Governors of Kentucky
Shelby | Garrard | Greenup | Scott | Shelby | Madison | Slaughter | Adair | Desha | Metcalfe | J. Breathitt | J. Morehead | Clark | Wickliffe | Letcher | Owsley | Crittenden | Helm | Powell | C. Morehead | Magoffin | Robinson | Bramlette | Helm | Stevenson | Leslie | McCreary | Blackburn | Knott | Buckner | Brown | Bradley | Taylor | Goebel | Beckham | Willson | McCreary | Stanley | Black | Morrow | Fields | Sampson | Laffoon | Chandler | Johnson | Willis | Clements | Wetherby | Chandler | Combs | E. Breathitt | Nunn | Ford | Carroll | Brown, Jr. | Collins | Wilkinson | Jones | Patton | Fletcher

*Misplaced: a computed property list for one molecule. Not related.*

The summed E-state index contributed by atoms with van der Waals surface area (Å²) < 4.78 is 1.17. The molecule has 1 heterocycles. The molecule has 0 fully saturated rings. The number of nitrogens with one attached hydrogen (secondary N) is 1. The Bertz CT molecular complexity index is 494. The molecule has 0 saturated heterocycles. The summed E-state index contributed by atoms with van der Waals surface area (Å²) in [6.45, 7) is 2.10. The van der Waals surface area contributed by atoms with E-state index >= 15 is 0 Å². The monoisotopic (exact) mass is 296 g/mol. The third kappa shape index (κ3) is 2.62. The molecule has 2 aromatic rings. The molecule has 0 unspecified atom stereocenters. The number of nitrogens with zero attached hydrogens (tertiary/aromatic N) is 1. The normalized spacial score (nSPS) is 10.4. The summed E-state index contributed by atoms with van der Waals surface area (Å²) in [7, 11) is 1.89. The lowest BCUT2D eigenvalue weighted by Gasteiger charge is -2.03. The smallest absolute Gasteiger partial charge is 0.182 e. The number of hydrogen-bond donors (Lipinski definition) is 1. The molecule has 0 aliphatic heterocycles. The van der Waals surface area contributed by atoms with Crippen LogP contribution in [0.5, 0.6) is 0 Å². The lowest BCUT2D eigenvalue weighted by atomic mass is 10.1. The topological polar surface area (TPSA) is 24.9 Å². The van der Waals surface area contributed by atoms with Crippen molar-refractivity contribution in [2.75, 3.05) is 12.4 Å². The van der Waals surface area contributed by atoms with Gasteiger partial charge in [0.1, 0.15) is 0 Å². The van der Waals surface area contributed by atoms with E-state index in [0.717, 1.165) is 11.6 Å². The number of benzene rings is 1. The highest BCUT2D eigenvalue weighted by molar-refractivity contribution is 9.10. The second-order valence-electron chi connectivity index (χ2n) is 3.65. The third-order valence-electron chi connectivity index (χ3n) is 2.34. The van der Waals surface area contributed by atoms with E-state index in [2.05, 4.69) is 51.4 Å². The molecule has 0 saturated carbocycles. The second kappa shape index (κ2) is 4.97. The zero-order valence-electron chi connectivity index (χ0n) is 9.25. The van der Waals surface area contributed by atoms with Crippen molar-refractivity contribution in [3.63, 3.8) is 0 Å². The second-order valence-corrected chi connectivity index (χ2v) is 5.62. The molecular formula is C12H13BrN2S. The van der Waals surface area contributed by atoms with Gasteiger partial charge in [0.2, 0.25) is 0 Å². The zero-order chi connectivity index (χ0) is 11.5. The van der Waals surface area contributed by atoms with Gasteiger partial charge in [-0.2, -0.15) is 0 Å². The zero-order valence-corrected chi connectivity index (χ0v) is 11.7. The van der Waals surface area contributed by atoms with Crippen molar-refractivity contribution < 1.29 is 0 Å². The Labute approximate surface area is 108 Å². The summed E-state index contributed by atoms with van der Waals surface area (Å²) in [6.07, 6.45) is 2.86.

Results from FactBites:
 
Andrew Johnson (8250 words)
Johnson made it clear that under the right conditions he would be willing to accept the abolition of slavery.
Johnson also upset radicals and moderates in the Republican Party when he issued an amnesty proclamation exempting fourteen classes from prosecution for their actions during the American Civil War.
Johnson's wife and child had only a little while before been driven from their home and his property and slaves confiscated, but in a proclamation announcing his appointment, he said that, though it might be necessary to punish conscious treason in high places, no merely vindictive or retaliatory policy would be pursued.